Social media is complicated, right? How do you have the most impact? How do you send an authentic message? How do you get people to share you, like you, love your station? How about starting with something simple? Our society has pulled away from individuals. You know your neighbor, but you may not know the next three. This is different than it was 30 or more years ago. That’s because America has changed. The world has sped up and people have less time. And more choices. Many more choices.
(by Fred Jacobs) The fall season marks the start of football, the coming baseball playoffs, and our second DASH Conference. Living in Detroit, it's never easy anticipating how the Lions will perform or if the Tigers will fade, but we do know that on October 15-16, hundreds of leaders from the radio industry, automotive companies and their suppliers, advertising agencies, car dealers, and others with an interest in the "connected car" will converge on Detroit to collaborate and gain a better understanding of the challenges and opportunities that lie ahead in the dashboard.
(Radio Ink Publisher Eric Rhoads) Perhaps you recall a moment when I leapt from my chair to challenge the panel of automotive experts at our Radio Ink Convergence conference, when they stated that AM/FM radio could potentially disappear from the auto dashboard. That was followed up by a blog with an urgent message indicating that automakers were considering dropping broadcast radio at some point in the future. Reaction to that blog was the strongest I've ever received.
Gary Shapiro is the president and CEO of the Consumer Electronics Association. He'll be one of the keynote speakers at the second DASH Connected Car Conference, to be held in Detroit, October 15-16. Shapiro said, "I'm excited to deliver the keynote address at the DASH Conference, a great mashup of broadcast radio, the automobile industry, and consumer electronics. As the home of global auto industry and an emerging hotbed of startups and technological innovation, Detroit is the perfect location for this meeting of the minds."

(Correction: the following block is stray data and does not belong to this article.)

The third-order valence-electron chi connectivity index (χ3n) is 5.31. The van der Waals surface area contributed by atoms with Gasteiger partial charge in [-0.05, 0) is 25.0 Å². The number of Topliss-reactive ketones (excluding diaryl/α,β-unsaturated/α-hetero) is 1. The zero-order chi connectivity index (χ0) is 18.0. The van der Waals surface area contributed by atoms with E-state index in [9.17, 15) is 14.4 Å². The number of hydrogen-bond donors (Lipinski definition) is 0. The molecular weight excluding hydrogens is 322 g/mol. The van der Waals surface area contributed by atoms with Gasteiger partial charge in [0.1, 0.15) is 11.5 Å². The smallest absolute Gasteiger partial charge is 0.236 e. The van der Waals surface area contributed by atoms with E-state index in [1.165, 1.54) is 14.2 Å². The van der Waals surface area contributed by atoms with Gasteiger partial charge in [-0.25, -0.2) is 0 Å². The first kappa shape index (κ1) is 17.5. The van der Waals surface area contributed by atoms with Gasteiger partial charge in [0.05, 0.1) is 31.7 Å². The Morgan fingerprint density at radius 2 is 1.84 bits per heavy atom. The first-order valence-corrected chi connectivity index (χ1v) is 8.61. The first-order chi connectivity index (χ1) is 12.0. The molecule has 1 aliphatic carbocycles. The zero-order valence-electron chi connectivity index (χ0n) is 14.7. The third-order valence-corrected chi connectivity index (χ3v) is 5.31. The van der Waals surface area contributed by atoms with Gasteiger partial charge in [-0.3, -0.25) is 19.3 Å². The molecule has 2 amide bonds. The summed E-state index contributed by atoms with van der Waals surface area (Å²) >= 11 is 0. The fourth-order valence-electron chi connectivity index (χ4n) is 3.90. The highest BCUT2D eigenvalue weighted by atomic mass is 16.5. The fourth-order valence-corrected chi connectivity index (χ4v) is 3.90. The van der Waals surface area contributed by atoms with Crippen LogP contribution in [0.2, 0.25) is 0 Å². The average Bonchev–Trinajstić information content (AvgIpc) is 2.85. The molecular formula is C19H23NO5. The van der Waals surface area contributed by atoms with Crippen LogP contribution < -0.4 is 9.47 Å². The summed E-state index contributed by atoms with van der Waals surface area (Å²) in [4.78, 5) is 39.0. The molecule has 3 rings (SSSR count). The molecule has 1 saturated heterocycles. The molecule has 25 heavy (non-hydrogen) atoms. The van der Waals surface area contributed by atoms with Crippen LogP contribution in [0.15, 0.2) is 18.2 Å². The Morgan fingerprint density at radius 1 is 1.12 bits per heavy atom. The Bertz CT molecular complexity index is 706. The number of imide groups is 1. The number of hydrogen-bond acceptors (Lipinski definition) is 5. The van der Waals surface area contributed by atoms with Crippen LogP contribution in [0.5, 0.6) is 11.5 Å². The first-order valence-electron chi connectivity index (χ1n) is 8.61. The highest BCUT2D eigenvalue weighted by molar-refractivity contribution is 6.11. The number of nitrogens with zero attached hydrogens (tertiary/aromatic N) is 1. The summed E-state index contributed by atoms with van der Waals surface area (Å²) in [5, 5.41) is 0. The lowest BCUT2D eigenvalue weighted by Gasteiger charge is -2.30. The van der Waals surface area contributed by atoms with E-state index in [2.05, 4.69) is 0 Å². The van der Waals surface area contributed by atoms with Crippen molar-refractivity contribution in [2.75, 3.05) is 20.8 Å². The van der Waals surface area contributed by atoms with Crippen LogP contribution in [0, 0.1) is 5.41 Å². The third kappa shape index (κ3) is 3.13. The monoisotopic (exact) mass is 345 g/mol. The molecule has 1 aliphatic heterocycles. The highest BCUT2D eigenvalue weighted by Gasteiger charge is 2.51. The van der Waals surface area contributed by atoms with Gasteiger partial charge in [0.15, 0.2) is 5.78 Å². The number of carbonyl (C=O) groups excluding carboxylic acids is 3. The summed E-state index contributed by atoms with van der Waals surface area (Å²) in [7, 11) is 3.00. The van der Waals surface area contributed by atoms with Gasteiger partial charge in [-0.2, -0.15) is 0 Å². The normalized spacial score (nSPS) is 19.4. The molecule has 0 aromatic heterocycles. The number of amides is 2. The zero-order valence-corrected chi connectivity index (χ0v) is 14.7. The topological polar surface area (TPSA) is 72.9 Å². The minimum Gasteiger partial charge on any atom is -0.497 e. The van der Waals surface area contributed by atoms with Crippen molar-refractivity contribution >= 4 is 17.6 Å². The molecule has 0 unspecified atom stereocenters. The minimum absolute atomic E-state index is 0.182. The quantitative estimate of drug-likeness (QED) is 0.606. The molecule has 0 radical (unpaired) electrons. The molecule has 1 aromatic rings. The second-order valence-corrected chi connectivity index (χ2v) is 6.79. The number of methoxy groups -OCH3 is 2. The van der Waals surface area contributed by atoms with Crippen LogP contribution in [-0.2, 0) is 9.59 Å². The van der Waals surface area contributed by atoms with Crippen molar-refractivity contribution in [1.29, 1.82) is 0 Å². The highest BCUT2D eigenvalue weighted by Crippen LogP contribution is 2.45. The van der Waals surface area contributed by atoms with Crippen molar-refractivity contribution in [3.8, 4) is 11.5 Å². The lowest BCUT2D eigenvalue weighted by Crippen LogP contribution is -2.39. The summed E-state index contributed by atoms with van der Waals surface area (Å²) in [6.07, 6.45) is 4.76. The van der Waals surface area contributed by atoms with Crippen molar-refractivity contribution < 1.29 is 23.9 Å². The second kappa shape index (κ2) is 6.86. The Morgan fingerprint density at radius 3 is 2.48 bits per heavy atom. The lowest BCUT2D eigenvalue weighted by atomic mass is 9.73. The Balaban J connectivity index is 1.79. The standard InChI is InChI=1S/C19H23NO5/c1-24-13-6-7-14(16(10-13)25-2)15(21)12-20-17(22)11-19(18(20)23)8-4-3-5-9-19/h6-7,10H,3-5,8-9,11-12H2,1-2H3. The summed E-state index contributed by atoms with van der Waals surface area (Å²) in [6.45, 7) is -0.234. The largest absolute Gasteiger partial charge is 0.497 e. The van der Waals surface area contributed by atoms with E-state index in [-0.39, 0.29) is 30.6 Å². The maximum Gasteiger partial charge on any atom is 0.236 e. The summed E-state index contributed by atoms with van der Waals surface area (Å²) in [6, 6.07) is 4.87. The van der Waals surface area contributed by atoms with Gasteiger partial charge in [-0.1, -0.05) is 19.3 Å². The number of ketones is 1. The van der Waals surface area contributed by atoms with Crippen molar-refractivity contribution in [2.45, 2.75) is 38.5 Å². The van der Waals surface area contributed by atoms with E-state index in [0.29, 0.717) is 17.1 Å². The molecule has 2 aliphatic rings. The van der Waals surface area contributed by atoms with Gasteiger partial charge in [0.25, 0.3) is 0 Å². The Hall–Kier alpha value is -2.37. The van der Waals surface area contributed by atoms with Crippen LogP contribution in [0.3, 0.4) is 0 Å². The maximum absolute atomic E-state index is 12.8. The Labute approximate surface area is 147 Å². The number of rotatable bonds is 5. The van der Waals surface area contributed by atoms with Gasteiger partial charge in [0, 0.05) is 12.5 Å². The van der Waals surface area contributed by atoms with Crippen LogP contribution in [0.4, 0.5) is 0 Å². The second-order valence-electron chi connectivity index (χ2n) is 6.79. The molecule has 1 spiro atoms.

The DASH connected-car conference is coming up fast -- October 15-16 in Detroit -- and innovation, both on the dash and in radio, is certain to be a hot topic. So we're pleased to announce that Cary Tilds, chief innovation officer at GroupM, will deliver a keynote address with this intriguing theme: "What Got You Here Won't Get You There."
What role do cars play in the lives of today's college students, and what do young people expect from their personal transportation, today and in the future? Many students are accustomed to being constantly connected, and it's clear we can expect those habits to extend to the car as in-car Internet becomes more common (and ultimately ubiquitous). And as that happens, what role will broadcast radio play for millennials on the road?
MediaLink founder and Chairman/CEO Michael Kassan will serve as advertiser co-chair for Forecast 2015, set for November 19, 2014, in New York. Kassan joins co-chair Katz Media Group CEO Mark Rosenthal. "Advertisers have become a critical part of our annual Forecast conference, and we are pleased to continue our history of attracting the very finest in the industry," said Radio Ink Publisher Eric Rhoads. "Michael Kassan has a brilliant mind."
Radio Ink is pleased to announce that Mark Rosenthal, CEO of Katz Media Group, has agreed to serve as co-chair of Forecast 2015, November 19, in New York City. Radio Ink Publisher Eric Rhoads said, "Since taking over Katz, Mark has been heavily involved in the development and growth of our industry and has shown true leadership. Having his guidance on Forecast will help shape this year's program, which will have a strong advertiser focus."
Wednesday afternoon at the Radio Show in Indianapolis, Radio Ink Publisher Eric Rhoads presented the 2014 Radio Wayne Awards to radio's best and brightest in sales and management. These awards honor the radio superstars whose hard work, dedication, and creativity separate them from the pack. They recognize the people who make the industry work, every single day. Congratulations to the 2014 winners!
On July 28, Radio Ink's 40 Most Powerful People in Radio list was released. Bob Pittman was crowned the most powerful for the 4th year in a row. The Clear Channel CEO was followed by Cumulus CEO Lew Dickey and CBS Radio CEO Dan Mason. There were some familiar faces that made the list and quite a few new entries this year. In case you missed it, here is the entire list of the Most Powerful for 2014.